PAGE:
Q&A: What types of nonfiction books do I love to read?

Q&A: What types of nonfiction books do I love to read?

Every month, I take some time out of my day to respond to thought-provoking questions from readers. In the full archive, you’ll find all of the reader’s questions I’ve answered so far.

Today, I’m thrilled to share what kind of nonfiction I love to read, and my take on what sets literary nonfiction apart from other forms of non-fiction. Here’s a transcript of my answer to the reader’s question of Mees, about what distinguishes literary nonfiction from traditional nonfiction, and the one I prefer:

Thank you for your thoughtful question, Mees. I truly appreciate it. First of all, traditional nonfiction and literary nonfiction both convey information to the reader about things that are true. However, the main difference between the two is that literary nonfiction uses true events to tell a story, while traditional nonfiction simply communicates facts.

Therefore, the main goal of literary nonfiction is to engage and immerse readers. This genre is often referred to as creative nonfiction and uses narrative techniques that are commonly found in fiction, which makes it a blend of true events and storytelling.

Therefore, traditional nonfiction delivers facts and information straightforwardly and reliably, without the narrative flourish. The primary objective is to present factual information without weaving a thematic or message-driven narrative.

Yet, the literary narrative found in creative nonfiction has to be detailed to be compelling, and at the same time factually correct. Take, for example, Tara Westover’s memoir, a true story about her unusual life. Although the facts have to be correct to make it a true story, it is very different from technical and academic writing whose subjects and purpose demand precision and clarity. Therefore, the memoir draws readers into her unique life journey through storytelling techniques, making it an engaging experience.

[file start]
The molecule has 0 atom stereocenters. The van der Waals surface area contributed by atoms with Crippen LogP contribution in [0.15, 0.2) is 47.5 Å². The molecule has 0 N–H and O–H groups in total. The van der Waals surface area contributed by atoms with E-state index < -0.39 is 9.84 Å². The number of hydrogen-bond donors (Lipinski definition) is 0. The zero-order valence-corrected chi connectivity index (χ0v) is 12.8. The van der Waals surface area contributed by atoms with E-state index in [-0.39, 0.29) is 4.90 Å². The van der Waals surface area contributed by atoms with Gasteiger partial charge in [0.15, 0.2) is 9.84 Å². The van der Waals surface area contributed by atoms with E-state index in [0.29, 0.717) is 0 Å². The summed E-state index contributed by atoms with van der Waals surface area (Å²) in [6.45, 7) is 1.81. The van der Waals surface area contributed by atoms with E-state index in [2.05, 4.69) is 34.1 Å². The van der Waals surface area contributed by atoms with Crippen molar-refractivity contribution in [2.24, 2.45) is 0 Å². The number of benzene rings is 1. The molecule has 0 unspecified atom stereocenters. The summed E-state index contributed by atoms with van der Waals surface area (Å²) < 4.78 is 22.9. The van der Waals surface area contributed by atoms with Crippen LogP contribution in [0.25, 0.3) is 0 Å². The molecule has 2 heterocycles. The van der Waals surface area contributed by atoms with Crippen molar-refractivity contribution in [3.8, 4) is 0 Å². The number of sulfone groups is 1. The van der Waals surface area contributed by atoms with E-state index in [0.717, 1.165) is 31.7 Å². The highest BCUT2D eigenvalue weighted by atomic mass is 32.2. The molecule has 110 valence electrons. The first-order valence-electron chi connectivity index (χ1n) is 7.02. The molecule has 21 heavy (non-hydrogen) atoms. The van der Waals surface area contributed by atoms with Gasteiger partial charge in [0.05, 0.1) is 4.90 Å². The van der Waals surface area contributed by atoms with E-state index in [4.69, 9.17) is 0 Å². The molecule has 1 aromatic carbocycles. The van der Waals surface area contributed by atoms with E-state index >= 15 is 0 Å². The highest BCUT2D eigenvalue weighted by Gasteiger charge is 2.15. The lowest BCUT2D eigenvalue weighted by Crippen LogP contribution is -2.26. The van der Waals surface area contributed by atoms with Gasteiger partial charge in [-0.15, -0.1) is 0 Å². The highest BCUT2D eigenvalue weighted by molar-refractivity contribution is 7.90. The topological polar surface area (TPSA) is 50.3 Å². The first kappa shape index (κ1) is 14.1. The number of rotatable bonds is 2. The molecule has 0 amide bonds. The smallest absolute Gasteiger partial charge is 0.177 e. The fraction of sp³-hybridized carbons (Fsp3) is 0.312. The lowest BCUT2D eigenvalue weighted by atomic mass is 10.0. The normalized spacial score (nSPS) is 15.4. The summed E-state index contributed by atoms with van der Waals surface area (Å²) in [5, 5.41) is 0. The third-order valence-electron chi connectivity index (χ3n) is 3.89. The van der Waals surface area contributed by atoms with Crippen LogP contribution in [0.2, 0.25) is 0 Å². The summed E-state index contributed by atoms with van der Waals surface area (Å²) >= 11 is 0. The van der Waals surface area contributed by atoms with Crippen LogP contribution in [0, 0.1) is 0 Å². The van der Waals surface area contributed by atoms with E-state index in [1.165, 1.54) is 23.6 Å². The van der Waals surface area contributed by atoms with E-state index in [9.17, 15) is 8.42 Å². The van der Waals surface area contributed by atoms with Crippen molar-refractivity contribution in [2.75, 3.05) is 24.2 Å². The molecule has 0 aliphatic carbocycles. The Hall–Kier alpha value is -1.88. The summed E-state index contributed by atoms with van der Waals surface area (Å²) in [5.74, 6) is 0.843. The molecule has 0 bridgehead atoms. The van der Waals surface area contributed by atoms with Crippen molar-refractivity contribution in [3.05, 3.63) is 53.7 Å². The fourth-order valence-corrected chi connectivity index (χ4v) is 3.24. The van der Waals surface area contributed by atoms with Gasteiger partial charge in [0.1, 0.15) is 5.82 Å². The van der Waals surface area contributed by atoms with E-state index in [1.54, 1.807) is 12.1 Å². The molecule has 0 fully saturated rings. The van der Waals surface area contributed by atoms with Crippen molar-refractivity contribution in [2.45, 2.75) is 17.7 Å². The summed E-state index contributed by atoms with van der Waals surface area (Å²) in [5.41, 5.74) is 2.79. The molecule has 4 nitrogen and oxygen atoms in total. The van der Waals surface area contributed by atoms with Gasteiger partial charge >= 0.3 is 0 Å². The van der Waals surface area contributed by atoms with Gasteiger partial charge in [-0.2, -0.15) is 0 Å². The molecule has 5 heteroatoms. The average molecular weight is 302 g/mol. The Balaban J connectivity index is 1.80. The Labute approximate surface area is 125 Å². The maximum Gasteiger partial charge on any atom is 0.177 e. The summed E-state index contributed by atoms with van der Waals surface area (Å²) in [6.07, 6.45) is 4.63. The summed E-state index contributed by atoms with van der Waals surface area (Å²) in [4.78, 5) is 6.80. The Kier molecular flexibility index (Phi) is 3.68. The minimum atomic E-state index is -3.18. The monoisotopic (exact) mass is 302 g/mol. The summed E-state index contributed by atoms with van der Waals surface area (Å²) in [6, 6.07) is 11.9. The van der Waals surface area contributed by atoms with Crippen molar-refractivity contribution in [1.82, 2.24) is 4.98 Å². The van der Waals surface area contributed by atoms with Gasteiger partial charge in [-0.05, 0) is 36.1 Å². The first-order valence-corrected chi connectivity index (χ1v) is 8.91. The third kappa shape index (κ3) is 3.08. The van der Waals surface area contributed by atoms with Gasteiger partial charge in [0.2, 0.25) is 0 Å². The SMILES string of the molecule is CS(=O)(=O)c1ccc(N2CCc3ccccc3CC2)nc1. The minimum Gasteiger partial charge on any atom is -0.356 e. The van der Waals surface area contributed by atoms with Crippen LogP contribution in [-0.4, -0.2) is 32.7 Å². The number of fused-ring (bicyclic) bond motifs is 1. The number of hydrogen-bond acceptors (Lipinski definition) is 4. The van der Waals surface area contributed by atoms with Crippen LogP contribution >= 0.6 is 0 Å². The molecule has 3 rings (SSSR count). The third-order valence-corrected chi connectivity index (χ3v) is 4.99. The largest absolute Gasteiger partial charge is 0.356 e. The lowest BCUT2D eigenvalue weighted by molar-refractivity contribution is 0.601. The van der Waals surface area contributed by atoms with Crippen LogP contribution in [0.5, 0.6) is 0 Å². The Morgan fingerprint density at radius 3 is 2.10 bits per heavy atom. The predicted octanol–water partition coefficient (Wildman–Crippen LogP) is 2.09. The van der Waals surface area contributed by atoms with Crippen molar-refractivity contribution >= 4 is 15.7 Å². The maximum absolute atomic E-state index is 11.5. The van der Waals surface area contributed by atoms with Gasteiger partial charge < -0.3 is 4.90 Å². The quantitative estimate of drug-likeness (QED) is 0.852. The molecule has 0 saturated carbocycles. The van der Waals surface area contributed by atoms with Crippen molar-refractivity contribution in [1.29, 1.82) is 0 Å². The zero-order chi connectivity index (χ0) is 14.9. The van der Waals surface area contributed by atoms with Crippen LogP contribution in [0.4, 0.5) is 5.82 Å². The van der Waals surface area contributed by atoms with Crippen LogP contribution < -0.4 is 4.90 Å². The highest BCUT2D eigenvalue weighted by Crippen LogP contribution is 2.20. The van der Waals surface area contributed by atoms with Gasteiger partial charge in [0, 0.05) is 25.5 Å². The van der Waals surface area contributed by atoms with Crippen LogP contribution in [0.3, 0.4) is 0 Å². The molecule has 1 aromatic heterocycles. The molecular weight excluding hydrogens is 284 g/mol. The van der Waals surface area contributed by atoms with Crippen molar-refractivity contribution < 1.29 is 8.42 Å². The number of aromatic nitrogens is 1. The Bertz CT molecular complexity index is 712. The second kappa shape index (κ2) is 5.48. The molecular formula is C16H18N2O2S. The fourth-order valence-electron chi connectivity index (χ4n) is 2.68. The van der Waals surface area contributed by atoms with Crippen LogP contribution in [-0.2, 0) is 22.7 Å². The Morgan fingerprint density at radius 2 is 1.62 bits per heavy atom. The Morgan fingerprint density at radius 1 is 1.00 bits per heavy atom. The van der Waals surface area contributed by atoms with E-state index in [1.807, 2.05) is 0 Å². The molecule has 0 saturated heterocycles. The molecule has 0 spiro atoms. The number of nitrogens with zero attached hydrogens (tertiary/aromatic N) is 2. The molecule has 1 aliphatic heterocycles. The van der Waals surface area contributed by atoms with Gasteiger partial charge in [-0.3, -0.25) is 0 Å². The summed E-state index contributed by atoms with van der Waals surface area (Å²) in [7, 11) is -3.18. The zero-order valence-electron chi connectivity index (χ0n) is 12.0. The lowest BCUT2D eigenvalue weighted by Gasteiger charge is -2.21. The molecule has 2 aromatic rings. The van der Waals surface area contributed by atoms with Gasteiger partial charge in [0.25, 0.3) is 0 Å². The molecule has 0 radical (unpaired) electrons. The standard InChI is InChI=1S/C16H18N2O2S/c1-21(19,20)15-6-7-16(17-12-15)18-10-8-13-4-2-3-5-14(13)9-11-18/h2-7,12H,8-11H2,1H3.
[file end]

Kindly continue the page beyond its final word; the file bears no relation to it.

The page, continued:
When it comes to my own reading preferences, they tend to be quite dynamic, depending on my mood and interests at the time. I love the excitement of discovering books that might be outside my usual comfort zone. There’s a certain joy in not overthinking the decision to pick up a book but simply allowing myself to be pleasantly surprised.

However, most of the book recommendations you’ll find on my bookshelf fall into the category of literary nonfiction. I must admit that from all the books that I’ve read, I often stumble upon nonfiction works that prove to be truly worthwhile. These books are usually thought-provoking and have the power to reshape my perspective. I’m naturally drawn to understanding people better because, through that lens, I gain insights into myself. Some books have this incredible ability to spark conversations and kindle a unique sense of excitement and curiosity within the reader. Ultimately, that’s what I look for in a book – a piece that stirs my thoughts and leaves me eager to explore more.


Thank you for reading. This reader’s question is part of the Ask Me Anything series. I´d love to answer more of your interesting questions and get a sense of your interests. If you have questions to extend this Ask Me Anything section, please let me know. I like to hear from you. Send me your question via team@lisanneswart.com

Here is a list of the last 3 readers’ questions I’ve answered:


» Explore more answers to thought-provoking questions from readers




150 150 Lisanne Swart
Share this:

Leave a Reply

Previous Post
Next Post

    Start Typing